This is one of the purposes labels still serve today. If you do fine work but you do no self-promotion (I won't mention Robert Davies) (oops) you are still in a stable of related musicians and that can bring listeners your way, plus the label generally does some promotion each time there is a new release.

APK
www.dataobscura.com
www.dataobscura.com/apk
The Circular Ruins / Lammergeyer / Nunc Stans

ffcal

  • Hero Member
  • *****
  • Posts: 856
    • View Profile
Re: Editorial on "forced entrepreneurship" in music (NY Times)
« Reply #5 on: September 27, 2013, 08:48:17 AM »
Chris and Anthony,

I think the danger with assuming that promotion is easier in the net age ignores the market realities that necessitate being heard over the static.  The flipside of marginalizing the old model is that you have fewer traditional labels willing or able to curate and a lot of subpar music being rushed to market before it is ready.  This has going on for some time since the dawn of Napster and the likes of Rapidshare, torrents and Megaupload over the years making music "free" have only made this problem worse.  I think it is also problematic to ignore the economic implications of this.  I think the current model discourages a lot of serious musicians who see barely any compensation for their work in favor of weekend hobbyists.  I think a case could be made that artists would generally release higher quality music if they had more "skin" in the game that they would stand to lose if their latest masterpiece stiffed.

Of course, I had to do a lot of "promotion" in the old days of distribution that included sending out promos and getting the attention of distributors, but I don't like the new version of self-promotion much better.

Forrest
« Last Edit: September 27, 2013, 09:31:07 AM by ffcal »

petekelly

  • Hero Member
  • *****
  • Posts: 568
    • View Profile
    • LuminaSounds
Re: Editorial on "forced entrepreneurship" in music (NY Times)
« Reply #6 on: September 27, 2013, 01:23:43 PM »
Thanks for posting this Forrest,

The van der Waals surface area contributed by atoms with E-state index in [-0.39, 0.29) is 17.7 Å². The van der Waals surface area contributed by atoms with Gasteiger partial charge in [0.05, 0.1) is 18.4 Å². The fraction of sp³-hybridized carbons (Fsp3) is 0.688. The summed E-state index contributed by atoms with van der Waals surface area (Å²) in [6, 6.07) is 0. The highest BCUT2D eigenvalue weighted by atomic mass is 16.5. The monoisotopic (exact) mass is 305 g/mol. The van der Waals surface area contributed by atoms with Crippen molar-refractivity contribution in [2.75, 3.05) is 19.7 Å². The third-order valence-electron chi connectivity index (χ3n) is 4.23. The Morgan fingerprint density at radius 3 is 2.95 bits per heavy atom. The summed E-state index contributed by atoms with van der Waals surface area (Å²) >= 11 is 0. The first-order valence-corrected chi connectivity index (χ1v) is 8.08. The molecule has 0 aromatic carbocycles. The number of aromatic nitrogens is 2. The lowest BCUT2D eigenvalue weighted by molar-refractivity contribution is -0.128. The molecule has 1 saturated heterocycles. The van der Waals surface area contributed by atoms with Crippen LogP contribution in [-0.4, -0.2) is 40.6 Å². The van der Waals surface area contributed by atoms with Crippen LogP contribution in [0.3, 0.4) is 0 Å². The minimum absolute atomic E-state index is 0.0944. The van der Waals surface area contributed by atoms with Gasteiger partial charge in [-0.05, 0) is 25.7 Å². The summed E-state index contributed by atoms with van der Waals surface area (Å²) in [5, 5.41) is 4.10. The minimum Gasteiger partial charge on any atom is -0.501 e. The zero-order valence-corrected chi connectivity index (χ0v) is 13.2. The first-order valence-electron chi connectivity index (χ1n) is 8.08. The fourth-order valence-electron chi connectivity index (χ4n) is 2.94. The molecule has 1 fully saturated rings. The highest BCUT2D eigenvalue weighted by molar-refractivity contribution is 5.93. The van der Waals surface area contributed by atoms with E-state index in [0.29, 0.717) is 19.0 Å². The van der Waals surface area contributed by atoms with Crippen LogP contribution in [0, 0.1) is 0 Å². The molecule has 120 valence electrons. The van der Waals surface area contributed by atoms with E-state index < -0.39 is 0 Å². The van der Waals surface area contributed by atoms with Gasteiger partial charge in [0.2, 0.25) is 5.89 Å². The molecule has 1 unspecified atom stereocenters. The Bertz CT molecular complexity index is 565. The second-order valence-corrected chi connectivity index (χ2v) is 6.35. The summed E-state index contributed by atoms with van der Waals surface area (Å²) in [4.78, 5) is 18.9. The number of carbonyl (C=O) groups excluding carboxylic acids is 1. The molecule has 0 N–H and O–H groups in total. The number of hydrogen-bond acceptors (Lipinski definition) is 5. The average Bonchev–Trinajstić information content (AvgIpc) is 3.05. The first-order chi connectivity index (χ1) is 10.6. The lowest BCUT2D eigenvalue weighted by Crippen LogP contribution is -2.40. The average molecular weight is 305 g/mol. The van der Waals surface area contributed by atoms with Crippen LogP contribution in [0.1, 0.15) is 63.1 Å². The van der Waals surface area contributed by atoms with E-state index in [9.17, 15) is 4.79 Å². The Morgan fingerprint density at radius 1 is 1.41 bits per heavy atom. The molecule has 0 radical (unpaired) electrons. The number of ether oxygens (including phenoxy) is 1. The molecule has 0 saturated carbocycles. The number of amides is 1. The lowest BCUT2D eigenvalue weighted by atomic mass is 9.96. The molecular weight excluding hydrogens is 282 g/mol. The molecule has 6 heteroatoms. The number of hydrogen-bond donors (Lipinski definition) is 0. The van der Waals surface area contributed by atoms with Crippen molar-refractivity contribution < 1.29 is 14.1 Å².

Good points all round, I feel it comes down to a personal choice for the artist. I see the need for promotion but I want to spend the minimum time on it. For example, I keep getting newsletters from The Orchard and CDbaby telling me that I can 'monetize' my Youtube channel or I can create my Spotify artist profile or the like and I just don't know if it's worth the effort. It's a fine line indeed.

I do think that too much self-promotion is counter-productive in this little world of ambient music and that the things that established bands or indie artists do, isn't necessarily relevant to the ambient world either.
   

chris23

  • Sr. Member
  • ****
  • Posts: 410
    • View Profile
    • bandcamp profile
Re: Editorial on "forced entrepreneurship" in music (NY Times)
« Reply #7 on: September 27, 2013, 03:44:43 PM »
I do think that too much self-promotion is counter-productive in this little world of ambient music and that the things that established bands or indie artists do, isn't necessarily relevant to the ambient world either.

That's a good point. The potential audience is relatively small to start with and it is accustomed to taking a more active role in searching for music. Sometimes simply having the music "out there," mailing out a few codes/discs to reviewers, and being part of an on-line community is all the self-promotion that is needed to get some exposure.

Speaking of the digital era and promotion: I'm currently listening to some of Andrew Lahiff's releases. They are FREAKING AMAZING. I'm not sure if this guy does any self-promotion, but, thanks to the Internet and word of mouth, I was able to discover his excellent work.